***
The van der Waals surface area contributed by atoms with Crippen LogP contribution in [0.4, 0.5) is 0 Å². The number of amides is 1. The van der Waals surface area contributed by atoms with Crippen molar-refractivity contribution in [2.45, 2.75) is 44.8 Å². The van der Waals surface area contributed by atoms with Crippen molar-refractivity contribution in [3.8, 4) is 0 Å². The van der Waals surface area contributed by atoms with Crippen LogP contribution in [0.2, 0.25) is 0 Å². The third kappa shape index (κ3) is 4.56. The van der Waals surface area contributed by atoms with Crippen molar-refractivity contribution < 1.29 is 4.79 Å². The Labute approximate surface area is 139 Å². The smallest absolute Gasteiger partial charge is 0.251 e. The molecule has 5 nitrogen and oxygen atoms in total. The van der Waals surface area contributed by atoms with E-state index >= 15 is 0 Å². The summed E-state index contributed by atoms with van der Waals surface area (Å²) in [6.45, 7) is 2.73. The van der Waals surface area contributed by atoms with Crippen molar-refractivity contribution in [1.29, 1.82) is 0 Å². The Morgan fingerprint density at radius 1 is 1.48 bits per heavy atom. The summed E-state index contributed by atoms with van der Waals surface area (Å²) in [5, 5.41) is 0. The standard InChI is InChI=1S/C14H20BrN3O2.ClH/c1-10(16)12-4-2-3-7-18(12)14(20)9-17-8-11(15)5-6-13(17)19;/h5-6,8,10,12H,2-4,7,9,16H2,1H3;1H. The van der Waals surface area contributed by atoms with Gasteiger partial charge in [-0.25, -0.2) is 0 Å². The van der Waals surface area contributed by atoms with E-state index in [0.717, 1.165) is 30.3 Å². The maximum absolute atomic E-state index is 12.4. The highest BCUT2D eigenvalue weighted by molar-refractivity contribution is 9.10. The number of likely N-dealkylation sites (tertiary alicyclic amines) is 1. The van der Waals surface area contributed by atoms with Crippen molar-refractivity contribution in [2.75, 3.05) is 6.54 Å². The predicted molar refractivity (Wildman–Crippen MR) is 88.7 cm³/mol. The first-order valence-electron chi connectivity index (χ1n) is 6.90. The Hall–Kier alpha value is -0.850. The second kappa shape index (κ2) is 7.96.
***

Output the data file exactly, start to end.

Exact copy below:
The van der Waals surface area contributed by atoms with Crippen LogP contribution in [0.4, 0.5) is 0 Å². The number of amides is 1. The van der Waals surface area contributed by atoms with Crippen molar-refractivity contribution in [2.45, 2.75) is 44.8 Å². The van der Waals surface area contributed by atoms with Crippen molar-refractivity contribution in [3.8, 4) is 0 Å². The van der Waals surface area contributed by atoms with Crippen LogP contribution in [0.2, 0.25) is 0 Å². The third kappa shape index (κ3) is 4.56. The van der Waals surface area contributed by atoms with Crippen molar-refractivity contribution < 1.29 is 4.79 Å². The Labute approximate surface area is 139 Å². The smallest absolute Gasteiger partial charge is 0.251 e. The molecule has 5 nitrogen and oxygen atoms in total. The van der Waals surface area contributed by atoms with E-state index >= 15 is 0 Å². The summed E-state index contributed by atoms with van der Waals surface area (Å²) in [6.45, 7) is 2.73. The van der Waals surface area contributed by atoms with Crippen molar-refractivity contribution in [1.29, 1.82) is 0 Å². The Morgan fingerprint density at radius 1 is 1.48 bits per heavy atom. The summed E-state index contributed by atoms with van der Waals surface area (Å²) in [5, 5.41) is 0. The standard InChI is InChI=1S/C14H20BrN3O2.ClH/c1-10(16)12-4-2-3-7-18(12)14(20)9-17-8-11(15)5-6-13(17)19;/h5-6,8,10,12H,2-4,7,9,16H2,1H3;1H. The van der Waals surface area contributed by atoms with Gasteiger partial charge in [-0.25, -0.2) is 0 Å². The van der Waals surface area contributed by atoms with E-state index in [0.717, 1.165) is 30.3 Å². The maximum absolute atomic E-state index is 12.4. The highest BCUT2D eigenvalue weighted by molar-refractivity contribution is 9.10. The number of likely N-dealkylation sites (tertiary alicyclic amines) is 1. The van der Waals surface area contributed by atoms with Crippen molar-refractivity contribution in [2.75, 3.05) is 6.54 Å². The predicted molar refractivity (Wildman–Crippen MR) is 88.7 cm³/mol. The first-order valence-electron chi connectivity index (χ1n) is 6.90. The Hall–Kier alpha value is -0.850. The second kappa shape index (κ2) is 7.96.